For compute-heavy workloads, potential carbon emissions reductions of running AI workloads on AWS versus on-premises were assessed by analyzing the operational and embodied emissions of a representative workload provided by AWS. Accenture found when optimizing compute-heavy workloads on AWS, organizations can reduce their associated carbon footprint across several geographical regions by up to 99%.

How AWS innovates to increase efficiency and reduce the carbon footprint of AI workloads

AWS is continuously innovating to make the cloud the most efficient and sustainable way to run our customers’ businesses. Here are six ways AWS innovates to help organizations reduce their IT carbon footprint:

1. Data center infrastructure designed to increase efficiency

Through engineering—from electrical distribution to cooling techniques, AWS’s infrastructure is able to operate closer to peak energy efficiency. AWS optimizes resource utilization to minimize idle capacity, and continuously improves the efficiency of its infrastructure. For example, by innovating to improve evaporative media practices, we are able to reduce energy usage of the associated cooling equipment by 20%. This stands in contrast to traditional on-premises data centers that can overprovision to accommodate unpredictable demand spikes and future growth. This excess capacity translates to underutilized, energy-demanding resources with a higher associated carbon footprint.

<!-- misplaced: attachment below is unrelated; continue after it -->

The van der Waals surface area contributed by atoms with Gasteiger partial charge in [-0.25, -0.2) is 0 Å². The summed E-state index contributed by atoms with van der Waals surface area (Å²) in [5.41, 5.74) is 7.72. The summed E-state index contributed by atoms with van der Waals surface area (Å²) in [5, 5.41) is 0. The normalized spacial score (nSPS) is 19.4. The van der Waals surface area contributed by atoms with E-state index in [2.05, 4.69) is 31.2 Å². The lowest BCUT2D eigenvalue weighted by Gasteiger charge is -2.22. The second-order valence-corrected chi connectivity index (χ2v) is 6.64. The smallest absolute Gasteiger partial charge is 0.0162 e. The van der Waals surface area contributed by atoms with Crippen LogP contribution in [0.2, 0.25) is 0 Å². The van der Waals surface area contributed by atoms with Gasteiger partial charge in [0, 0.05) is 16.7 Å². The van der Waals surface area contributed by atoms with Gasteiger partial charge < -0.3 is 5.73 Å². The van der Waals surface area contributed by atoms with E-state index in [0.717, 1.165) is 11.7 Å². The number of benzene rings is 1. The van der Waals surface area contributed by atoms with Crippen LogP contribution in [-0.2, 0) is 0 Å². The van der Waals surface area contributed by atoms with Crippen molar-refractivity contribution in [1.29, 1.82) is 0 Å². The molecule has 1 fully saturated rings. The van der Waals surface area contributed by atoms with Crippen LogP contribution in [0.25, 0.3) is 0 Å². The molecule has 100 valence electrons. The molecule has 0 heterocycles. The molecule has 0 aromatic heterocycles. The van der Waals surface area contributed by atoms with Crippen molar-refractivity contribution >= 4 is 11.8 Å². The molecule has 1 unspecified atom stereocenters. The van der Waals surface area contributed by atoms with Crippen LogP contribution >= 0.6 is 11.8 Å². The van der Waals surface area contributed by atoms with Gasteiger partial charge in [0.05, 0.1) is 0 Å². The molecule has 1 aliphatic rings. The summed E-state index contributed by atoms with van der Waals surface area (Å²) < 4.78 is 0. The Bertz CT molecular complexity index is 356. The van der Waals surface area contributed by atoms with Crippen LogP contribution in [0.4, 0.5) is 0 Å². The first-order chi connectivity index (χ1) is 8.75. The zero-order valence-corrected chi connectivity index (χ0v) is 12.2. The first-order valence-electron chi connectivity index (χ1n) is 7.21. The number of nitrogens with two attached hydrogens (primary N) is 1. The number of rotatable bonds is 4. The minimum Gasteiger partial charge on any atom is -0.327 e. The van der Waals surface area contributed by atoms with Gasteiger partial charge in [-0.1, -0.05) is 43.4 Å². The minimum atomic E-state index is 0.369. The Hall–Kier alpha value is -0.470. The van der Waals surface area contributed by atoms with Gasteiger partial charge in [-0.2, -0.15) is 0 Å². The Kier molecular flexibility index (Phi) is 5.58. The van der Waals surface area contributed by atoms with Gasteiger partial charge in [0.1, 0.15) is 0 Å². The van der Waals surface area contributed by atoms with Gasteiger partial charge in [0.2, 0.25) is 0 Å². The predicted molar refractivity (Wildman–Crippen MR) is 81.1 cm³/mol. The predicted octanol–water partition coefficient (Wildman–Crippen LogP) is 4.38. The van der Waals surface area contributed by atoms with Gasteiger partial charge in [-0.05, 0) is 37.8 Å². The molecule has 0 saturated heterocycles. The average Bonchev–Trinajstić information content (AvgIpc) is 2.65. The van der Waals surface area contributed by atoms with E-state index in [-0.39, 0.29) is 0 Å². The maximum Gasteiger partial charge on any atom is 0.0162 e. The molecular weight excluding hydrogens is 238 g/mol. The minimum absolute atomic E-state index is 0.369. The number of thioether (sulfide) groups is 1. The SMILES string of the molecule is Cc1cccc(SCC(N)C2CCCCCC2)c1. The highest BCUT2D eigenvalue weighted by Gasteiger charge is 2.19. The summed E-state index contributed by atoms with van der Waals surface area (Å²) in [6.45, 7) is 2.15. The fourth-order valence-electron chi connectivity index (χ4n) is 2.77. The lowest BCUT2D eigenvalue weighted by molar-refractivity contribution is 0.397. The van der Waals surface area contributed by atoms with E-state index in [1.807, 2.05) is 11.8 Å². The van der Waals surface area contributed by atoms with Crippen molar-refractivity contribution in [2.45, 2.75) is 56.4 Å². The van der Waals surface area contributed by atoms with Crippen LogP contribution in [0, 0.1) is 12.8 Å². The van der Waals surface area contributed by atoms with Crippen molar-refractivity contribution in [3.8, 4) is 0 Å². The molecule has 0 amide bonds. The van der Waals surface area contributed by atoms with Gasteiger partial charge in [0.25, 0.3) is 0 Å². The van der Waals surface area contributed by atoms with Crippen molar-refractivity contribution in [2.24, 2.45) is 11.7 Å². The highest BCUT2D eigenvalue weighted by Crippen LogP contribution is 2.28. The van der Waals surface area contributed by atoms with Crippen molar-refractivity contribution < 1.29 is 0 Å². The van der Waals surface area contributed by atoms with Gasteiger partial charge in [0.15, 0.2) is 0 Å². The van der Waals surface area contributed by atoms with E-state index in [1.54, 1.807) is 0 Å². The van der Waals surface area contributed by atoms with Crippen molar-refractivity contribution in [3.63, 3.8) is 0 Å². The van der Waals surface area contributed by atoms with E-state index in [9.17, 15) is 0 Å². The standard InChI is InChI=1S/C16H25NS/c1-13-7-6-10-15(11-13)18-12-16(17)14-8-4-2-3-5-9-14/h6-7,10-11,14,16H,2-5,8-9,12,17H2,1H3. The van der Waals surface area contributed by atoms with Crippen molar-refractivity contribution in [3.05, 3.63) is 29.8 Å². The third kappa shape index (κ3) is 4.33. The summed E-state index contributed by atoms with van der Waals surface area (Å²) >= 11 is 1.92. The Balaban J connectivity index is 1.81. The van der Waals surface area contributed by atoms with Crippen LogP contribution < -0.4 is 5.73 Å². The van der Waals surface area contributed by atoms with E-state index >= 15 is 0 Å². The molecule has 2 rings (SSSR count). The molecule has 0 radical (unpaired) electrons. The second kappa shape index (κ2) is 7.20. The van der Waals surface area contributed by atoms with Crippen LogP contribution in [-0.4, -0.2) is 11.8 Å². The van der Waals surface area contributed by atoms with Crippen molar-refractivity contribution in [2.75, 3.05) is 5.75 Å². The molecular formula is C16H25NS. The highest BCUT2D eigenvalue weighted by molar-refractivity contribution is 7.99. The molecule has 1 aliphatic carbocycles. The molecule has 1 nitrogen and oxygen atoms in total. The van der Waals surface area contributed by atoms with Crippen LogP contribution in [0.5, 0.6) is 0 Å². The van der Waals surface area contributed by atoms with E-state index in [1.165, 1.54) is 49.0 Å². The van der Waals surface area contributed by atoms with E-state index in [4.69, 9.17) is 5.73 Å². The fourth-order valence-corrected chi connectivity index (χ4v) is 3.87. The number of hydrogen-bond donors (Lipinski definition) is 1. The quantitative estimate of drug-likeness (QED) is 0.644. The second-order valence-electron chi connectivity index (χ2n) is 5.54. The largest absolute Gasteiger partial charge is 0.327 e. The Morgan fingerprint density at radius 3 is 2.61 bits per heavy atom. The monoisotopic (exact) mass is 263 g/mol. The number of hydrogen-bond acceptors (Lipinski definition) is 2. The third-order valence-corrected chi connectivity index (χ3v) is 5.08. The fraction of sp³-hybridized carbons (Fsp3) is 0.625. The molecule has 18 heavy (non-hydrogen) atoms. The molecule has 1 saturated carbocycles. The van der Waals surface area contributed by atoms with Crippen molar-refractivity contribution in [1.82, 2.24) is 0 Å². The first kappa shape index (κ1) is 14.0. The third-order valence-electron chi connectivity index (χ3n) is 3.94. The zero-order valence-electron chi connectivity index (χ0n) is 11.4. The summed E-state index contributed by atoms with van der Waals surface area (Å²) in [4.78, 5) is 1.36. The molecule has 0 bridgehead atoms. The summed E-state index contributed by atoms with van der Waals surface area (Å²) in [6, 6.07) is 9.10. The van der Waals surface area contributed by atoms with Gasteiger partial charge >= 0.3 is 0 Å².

2. Improving how we cool our facilities

After powering AWS’s server equipment, cooling is one of the largest sources of energy use in our data centers. To increase efficiency, AWS uses different cooling techniques, including free air cooling depending on the location and time of year, as well as real-time data to adapt to weather conditions. Implementing these innovative cooling strategies is more challenging on a smaller scale at a typical on-premises data center. AWS’s latest data center design seamlessly integrates optimized air-cooling solutions alongside liquid cooling capabilities for the most powerful AI chipsets, like the NVIDIA Grace Blackwell Superchips. This flexible, multimodal cooling design allows us to extract maximum performance and efficiency whether running traditional workloads or AI models.
A person working on water pipes.

3. Transitioning to carbon-free energy sources